If you’re at risk for Type 2 diabetes now is the time to do something about it.
By far the most common form of diabetes is Type 2 diabetes. In fact, of the more than 34 million Americans living with diabetes up to 95% are facing the Type 2 form of the disease. While it usually develops in individuals over the age of 45, a growing number of young people, and even children, are developing Type 2 diabetes these days, in large part due to weight and dietary issues.
The statistics are sobering. However, if there is one positive thing about Type 2 diabetes it’s that you have an immense amount of control over lowering your risk, delaying and reducing the severity of the disease, and possibly even preventing the onset of Type 2 diabetes altogether. It’s going to take some lifestyle changes, but the results are well worth the effort.
The Diabetic Diagnosis Dilemma
Perhaps the most frustrating aspect of Type 2 diabetes is that most people have no idea they are slowly developing it until symptoms of the disease begin to present themselves. Diabetes occurs as a result of the body’s inability to properly process blood glucose (blood sugar). The result is a build-up of glucose in the bloodstream which can lead to serious health consequences, including cardiovascular disease, nerve damage, kidney disease, eye problems, stroke and, if left untreated, in some cases even death.
The catch is blood sugar can build up so gradually it can have little if any impact on how you feel until Type 2 diabetes has already developed. Some signs that you might already have Type 2 diabetes include:
– Unusual thirst
– Frequent urination
– Unintended weight loss
– Undo fatigue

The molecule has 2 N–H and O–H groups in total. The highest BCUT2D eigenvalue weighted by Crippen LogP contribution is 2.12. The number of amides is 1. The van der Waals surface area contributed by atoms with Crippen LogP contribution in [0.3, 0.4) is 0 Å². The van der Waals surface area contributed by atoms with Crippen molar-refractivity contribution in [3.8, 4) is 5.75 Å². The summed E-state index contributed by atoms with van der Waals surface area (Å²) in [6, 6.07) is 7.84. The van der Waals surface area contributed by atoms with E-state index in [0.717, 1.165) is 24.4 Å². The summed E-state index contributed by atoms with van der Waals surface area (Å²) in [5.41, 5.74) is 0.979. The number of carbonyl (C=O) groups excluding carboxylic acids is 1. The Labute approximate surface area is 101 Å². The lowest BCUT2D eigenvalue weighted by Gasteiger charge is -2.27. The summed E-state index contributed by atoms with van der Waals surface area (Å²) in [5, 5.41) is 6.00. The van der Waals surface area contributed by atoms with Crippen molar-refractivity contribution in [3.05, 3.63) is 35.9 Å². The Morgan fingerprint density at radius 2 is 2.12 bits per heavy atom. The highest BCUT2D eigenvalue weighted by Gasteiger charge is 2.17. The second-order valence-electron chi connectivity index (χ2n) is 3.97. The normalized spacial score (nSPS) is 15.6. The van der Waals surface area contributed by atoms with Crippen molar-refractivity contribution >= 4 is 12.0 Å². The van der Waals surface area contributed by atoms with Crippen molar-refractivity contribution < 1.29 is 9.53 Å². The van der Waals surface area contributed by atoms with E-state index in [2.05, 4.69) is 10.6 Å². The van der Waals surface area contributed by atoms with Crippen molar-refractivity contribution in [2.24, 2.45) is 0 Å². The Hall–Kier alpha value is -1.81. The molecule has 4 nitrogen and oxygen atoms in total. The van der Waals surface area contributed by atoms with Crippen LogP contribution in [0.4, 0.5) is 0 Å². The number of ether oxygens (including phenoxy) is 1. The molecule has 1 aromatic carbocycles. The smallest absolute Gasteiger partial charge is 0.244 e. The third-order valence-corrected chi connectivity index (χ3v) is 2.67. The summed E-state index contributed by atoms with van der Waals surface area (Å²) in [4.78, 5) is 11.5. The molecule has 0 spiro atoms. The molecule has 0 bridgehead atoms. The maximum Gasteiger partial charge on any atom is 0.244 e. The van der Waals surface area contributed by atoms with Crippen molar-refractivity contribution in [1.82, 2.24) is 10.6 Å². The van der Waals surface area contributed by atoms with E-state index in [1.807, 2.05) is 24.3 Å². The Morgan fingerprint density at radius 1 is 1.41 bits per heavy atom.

– Blurry vision
– Cuts that are slow to heal.
If you are experiencing any of these symptoms, see your doctor right away and get tested for Type 2 diabetes. A simple blood test will tell your physician if you are diabetic or not, and the sooner you know, the more effectively you can be treated.
Prediabetes - Am I At Risk?
However, this post is about preventing diabetes and that means catching things in what is called the “Prediabetes” phase. So, how do you know if you are prediabetic - someone who might be on the way to developing Type 2 diabetes but not yet seeing any symptoms of the disease. There are a few general factors that greatly increase your risk for Type 2 diabetes:
- Over the age of 45
- Family members - parent, brother or sister has Type 2 diabetes
- Physical inactivity - active fewer than three times a week
- Women who have had gestational diabetes during pregnancy
Additionally, studies have shown that ethnicity may also be a factor, with African Americans, Native Americans, Hispanic Americans and Pacific Islanders at greater risk for Type 2 diabetes.
Clearly, some of these factors are entirely out of your control. However, the two primary contributors to developing Type 2 diabetes are very much in your hands. They are weight and inactivity, which is great news because it means you can play an active role in diabetes prevention.
If any of the risk factors above apply to your life, see your doctor and get tested for prediabetes. The same blood test used to diagnose Type 2 diabetes, will tell your physician if you are prediabetic or not. Whatever the results, if you are overweight and inactive, you are still at risk and now is the time to take preventive measures.